Growing fear that economic crash could hamper UK's retirement plans

Twenty-nine per cent of Brits are now fearing an economic crash could hamper their retirement plans, according to a new survey from Sanlam.

The financial services group suggested the figure marks a significant annual rise of 45% in the number of people who now believe a serious downturn to be the biggest threat to their retirement goals, having sat at 20% in 2019.

When asked the same question last year, Sanlam found that illness was cited as the biggest barrier among those surveyed (21%) but is now a concern for only 14% of respondents.

The findings, based on an online survey conducted by Atomik Research among 2,007 UK adults between 22 and 24 April, were published amid the sharp stock market falls amid the coronavirus crisis, which Sanlam suggested had brought the UK economy to a halt and “shaken people’s confidence” in their ability to save.

Those approaching retirement aged between 55 and 64 were revealed to be the most concerned about the impact of an economic crash on their ability to hit their retirement goals, with more than a third (34%) fearing a crash as the biggest barrier to their plans – up from 22% in 2019.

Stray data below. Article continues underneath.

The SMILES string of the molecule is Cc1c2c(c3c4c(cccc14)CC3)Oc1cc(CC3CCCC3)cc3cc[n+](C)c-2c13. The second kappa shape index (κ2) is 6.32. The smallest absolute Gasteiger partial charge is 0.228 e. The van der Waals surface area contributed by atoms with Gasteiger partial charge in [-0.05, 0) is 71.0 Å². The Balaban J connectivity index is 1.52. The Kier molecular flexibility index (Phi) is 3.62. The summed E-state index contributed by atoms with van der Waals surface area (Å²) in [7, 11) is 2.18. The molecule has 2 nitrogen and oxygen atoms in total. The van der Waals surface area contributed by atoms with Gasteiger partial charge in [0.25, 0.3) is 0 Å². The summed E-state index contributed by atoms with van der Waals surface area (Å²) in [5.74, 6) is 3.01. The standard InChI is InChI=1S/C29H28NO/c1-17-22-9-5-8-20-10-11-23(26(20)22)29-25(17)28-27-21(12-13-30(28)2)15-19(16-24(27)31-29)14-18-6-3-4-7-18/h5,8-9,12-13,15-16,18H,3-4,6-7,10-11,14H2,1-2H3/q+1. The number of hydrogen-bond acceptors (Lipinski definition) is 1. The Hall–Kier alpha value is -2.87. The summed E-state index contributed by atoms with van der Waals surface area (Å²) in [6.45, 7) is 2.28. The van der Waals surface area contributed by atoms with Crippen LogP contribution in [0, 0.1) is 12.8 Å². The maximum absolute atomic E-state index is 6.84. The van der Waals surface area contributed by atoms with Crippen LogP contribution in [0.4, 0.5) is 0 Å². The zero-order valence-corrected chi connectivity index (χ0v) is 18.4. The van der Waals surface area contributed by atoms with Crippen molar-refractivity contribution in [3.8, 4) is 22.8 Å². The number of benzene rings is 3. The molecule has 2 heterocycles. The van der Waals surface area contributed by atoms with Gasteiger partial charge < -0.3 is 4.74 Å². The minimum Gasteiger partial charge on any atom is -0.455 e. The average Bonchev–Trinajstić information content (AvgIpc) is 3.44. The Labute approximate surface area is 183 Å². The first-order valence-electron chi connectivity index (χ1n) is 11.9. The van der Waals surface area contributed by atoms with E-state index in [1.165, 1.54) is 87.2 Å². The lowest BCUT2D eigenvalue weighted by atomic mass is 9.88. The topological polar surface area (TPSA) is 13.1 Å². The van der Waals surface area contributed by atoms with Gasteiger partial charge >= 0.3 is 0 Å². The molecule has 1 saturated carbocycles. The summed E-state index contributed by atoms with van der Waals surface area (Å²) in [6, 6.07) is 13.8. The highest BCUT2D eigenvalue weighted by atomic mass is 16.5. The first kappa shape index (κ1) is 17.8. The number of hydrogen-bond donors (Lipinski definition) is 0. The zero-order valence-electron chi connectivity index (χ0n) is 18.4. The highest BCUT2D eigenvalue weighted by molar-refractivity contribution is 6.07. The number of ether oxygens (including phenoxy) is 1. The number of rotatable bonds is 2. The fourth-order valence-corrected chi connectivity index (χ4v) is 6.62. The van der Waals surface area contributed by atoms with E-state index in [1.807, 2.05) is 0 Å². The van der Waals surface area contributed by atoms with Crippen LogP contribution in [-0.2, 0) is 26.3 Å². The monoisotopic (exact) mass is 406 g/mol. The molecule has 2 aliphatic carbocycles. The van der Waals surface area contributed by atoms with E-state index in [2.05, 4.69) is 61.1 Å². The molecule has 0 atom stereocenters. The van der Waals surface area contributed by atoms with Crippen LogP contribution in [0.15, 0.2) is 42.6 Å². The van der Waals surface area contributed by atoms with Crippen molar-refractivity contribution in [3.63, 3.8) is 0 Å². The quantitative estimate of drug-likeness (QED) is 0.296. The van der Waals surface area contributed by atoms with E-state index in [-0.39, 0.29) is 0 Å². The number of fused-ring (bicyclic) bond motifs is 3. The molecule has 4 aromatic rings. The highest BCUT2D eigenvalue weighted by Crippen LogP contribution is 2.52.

CEO of Sanlam‘s wealth division, John White, said: “The outbreak of coronavirus and the subsequent public lockdown has shaken the UK economy to its core and our survey reveals the very real long-term financial concerns people now face.

“The sharp market falls we witnessed in March have alerted people to the damage an economic crash could wreak on pension pots, and understandably more people now fear that a wider, continued downturn could derail plans to retire when they want to.

“It is unnerving to watch the value of hard-earned savings take such a hit, particularly if this pot is not as large as it perhaps could be to sustain the kind of lifestyle many may seek once they give up work.”

Sanlam’s findings also revealed that more people are struggling to save enough on a monthly basis, with 25% indicating this was a barrier to achieving their retirement goals, up from 19% last year.

Furthermore, the survey revealed 19% of respondents were not confident of achieving the savings they need to retire when they want, while the proportion of those who said they were confident has fallen to less than half, down to 48% from 56% in 2019.

“If this crisis has proven anything, it is that it pays to be prepared,” White added. “Steady savings are key to ensuring people can leave work when they want to and enjoy a comfortable retirement.

“We urge people to seek out expert financial advice if they are worried about what the future holds and what a struggling economy could mean for their ability to hit their retirement goals. Most importantly, people should prioritise saving sooner, rather than later, if they are able.”

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